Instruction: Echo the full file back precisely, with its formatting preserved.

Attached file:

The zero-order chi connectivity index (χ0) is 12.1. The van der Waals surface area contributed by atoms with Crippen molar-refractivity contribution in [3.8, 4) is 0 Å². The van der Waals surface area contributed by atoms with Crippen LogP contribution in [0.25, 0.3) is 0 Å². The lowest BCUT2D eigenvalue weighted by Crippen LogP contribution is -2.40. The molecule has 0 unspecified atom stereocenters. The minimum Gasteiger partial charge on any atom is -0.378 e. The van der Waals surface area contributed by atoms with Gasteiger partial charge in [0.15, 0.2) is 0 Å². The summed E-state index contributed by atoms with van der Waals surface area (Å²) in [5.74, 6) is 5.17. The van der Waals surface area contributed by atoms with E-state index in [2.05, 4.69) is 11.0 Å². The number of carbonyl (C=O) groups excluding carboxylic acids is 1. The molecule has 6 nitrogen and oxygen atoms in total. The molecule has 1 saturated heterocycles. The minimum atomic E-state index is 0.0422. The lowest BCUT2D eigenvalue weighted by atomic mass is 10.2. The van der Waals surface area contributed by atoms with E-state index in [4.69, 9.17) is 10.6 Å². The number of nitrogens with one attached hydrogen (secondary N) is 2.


The zero-order chi connectivity index (χ0) is 12.1. The van der Waals surface area contributed by atoms with Crippen molar-refractivity contribution in [3.8, 4) is 0 Å². The van der Waals surface area contributed by atoms with Crippen LogP contribution in [0.25, 0.3) is 0 Å². The lowest BCUT2D eigenvalue weighted by Crippen LogP contribution is -2.40. The molecule has 0 unspecified atom stereocenters. The minimum Gasteiger partial charge on any atom is -0.378 e. The van der Waals surface area contributed by atoms with Gasteiger partial charge in [0.15, 0.2) is 0 Å². The summed E-state index contributed by atoms with van der Waals surface area (Å²) in [5.74, 6) is 5.17. The van der Waals surface area contributed by atoms with E-state index in [2.05, 4.69) is 11.0 Å². The number of carbonyl (C=O) groups excluding carboxylic acids is 1. The molecule has 6 nitrogen and oxygen atoms in total. The molecule has 1 saturated heterocycles. The minimum atomic E-state index is 0.0422. The lowest BCUT2D eigenvalue weighted by atomic mass is 10.2. The van der Waals surface area contributed by atoms with E-state index in [4.69, 9.17) is 10.6 Å². The number of nitrogens with one attached hydrogen (secondary N) is 2.